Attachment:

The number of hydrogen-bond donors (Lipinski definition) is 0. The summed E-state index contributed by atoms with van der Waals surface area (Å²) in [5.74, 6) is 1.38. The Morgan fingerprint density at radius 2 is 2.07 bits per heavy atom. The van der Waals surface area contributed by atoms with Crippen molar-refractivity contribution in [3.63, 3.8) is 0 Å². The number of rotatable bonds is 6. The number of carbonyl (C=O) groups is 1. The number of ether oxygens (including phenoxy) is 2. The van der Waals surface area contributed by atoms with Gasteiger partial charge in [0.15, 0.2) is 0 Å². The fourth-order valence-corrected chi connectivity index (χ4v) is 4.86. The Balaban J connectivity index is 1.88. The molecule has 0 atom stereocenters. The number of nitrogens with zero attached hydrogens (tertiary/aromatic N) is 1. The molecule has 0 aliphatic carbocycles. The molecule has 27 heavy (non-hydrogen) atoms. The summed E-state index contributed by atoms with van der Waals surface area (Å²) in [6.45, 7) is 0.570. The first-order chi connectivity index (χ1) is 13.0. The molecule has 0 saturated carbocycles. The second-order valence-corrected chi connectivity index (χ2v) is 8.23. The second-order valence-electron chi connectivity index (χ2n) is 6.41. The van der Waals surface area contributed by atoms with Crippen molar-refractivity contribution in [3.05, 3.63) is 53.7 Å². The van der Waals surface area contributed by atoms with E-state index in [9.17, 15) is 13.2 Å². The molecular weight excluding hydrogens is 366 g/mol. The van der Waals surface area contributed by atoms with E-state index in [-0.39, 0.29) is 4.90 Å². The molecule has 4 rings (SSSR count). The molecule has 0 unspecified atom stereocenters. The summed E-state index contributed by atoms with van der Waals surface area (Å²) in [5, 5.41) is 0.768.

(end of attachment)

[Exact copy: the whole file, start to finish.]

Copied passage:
The number of hydrogen-bond donors (Lipinski definition) is 0. The summed E-state index contributed by atoms with van der Waals surface area (Å²) in [5.74, 6) is 1.38. The Morgan fingerprint density at radius 2 is 2.07 bits per heavy atom. The van der Waals surface area contributed by atoms with Crippen molar-refractivity contribution in [3.63, 3.8) is 0 Å². The number of rotatable bonds is 6. The number of carbonyl (C=O) groups is 1. The number of ether oxygens (including phenoxy) is 2. The van der Waals surface area contributed by atoms with Gasteiger partial charge in [0.15, 0.2) is 0 Å². The fourth-order valence-corrected chi connectivity index (χ4v) is 4.86. The Balaban J connectivity index is 1.88. The molecule has 0 atom stereocenters. The number of nitrogens with zero attached hydrogens (tertiary/aromatic N) is 1. The molecule has 0 aliphatic carbocycles. The molecule has 27 heavy (non-hydrogen) atoms. The summed E-state index contributed by atoms with van der Waals surface area (Å²) in [6.45, 7) is 0.570. The first-order chi connectivity index (χ1) is 13.0. The molecule has 0 saturated carbocycles. The second-order valence-corrected chi connectivity index (χ2v) is 8.23. The second-order valence-electron chi connectivity index (χ2n) is 6.41. The van der Waals surface area contributed by atoms with Crippen molar-refractivity contribution in [3.05, 3.63) is 53.7 Å². The van der Waals surface area contributed by atoms with E-state index in [9.17, 15) is 13.2 Å². The molecular weight excluding hydrogens is 366 g/mol. The van der Waals surface area contributed by atoms with E-state index in [-0.39, 0.29) is 4.90 Å². The molecule has 4 rings (SSSR count). The molecule has 0 unspecified atom stereocenters. The summed E-state index contributed by atoms with van der Waals surface area (Å²) in [5, 5.41) is 0.768.